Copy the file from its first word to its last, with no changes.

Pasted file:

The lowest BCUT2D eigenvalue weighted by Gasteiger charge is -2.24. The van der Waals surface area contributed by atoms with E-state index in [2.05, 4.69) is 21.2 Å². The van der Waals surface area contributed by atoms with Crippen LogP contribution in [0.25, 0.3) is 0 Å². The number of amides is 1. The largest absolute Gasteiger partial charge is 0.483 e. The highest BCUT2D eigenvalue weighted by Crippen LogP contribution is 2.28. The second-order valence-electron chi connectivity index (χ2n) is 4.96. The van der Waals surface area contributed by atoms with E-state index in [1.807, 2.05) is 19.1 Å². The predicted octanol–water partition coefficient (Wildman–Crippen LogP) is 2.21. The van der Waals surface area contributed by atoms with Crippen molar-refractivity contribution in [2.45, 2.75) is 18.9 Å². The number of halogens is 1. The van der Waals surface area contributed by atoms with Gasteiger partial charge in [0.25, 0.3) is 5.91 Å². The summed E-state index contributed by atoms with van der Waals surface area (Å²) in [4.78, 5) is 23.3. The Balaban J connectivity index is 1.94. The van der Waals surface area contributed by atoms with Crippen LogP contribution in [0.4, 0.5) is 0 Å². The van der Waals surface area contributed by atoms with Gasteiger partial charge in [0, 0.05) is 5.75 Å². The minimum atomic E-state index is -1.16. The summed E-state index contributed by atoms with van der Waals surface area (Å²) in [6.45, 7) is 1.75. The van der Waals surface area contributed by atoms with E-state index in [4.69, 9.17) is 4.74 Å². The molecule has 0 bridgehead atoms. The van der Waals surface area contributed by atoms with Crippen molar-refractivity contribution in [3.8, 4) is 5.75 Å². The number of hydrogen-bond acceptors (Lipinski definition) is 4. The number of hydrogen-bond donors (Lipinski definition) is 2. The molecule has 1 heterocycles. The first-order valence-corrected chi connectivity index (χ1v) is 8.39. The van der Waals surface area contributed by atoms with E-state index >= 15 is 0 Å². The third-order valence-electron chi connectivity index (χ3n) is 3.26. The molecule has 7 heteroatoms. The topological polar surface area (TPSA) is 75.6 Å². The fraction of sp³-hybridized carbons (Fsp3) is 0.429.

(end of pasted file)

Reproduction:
The lowest BCUT2D eigenvalue weighted by Gasteiger charge is -2.24. The van der Waals surface area contributed by atoms with E-state index in [2.05, 4.69) is 21.2 Å². The van der Waals surface area contributed by atoms with Crippen LogP contribution in [0.25, 0.3) is 0 Å². The number of amides is 1. The largest absolute Gasteiger partial charge is 0.483 e. The highest BCUT2D eigenvalue weighted by Crippen LogP contribution is 2.28. The second-order valence-electron chi connectivity index (χ2n) is 4.96. The van der Waals surface area contributed by atoms with E-state index in [1.807, 2.05) is 19.1 Å². The predicted octanol–water partition coefficient (Wildman–Crippen LogP) is 2.21. The van der Waals surface area contributed by atoms with Crippen molar-refractivity contribution in [2.45, 2.75) is 18.9 Å². The number of halogens is 1. The van der Waals surface area contributed by atoms with Gasteiger partial charge in [0.25, 0.3) is 5.91 Å². The summed E-state index contributed by atoms with van der Waals surface area (Å²) in [4.78, 5) is 23.3. The Balaban J connectivity index is 1.94. The van der Waals surface area contributed by atoms with Crippen LogP contribution in [0.4, 0.5) is 0 Å². The van der Waals surface area contributed by atoms with Gasteiger partial charge in [0, 0.05) is 5.75 Å². The minimum atomic E-state index is -1.16. The summed E-state index contributed by atoms with van der Waals surface area (Å²) in [6.45, 7) is 1.75. The van der Waals surface area contributed by atoms with E-state index in [4.69, 9.17) is 4.74 Å². The molecule has 0 bridgehead atoms. The van der Waals surface area contributed by atoms with Crippen molar-refractivity contribution in [3.8, 4) is 5.75 Å². The number of hydrogen-bond acceptors (Lipinski definition) is 4. The number of hydrogen-bond donors (Lipinski definition) is 2. The molecule has 1 heterocycles. The first-order valence-corrected chi connectivity index (χ1v) is 8.39. The van der Waals surface area contributed by atoms with E-state index >= 15 is 0 Å². The third-order valence-electron chi connectivity index (χ3n) is 3.26. The molecule has 7 heteroatoms. The topological polar surface area (TPSA) is 75.6 Å². The fraction of sp³-hybridized carbons (Fsp3) is 0.429.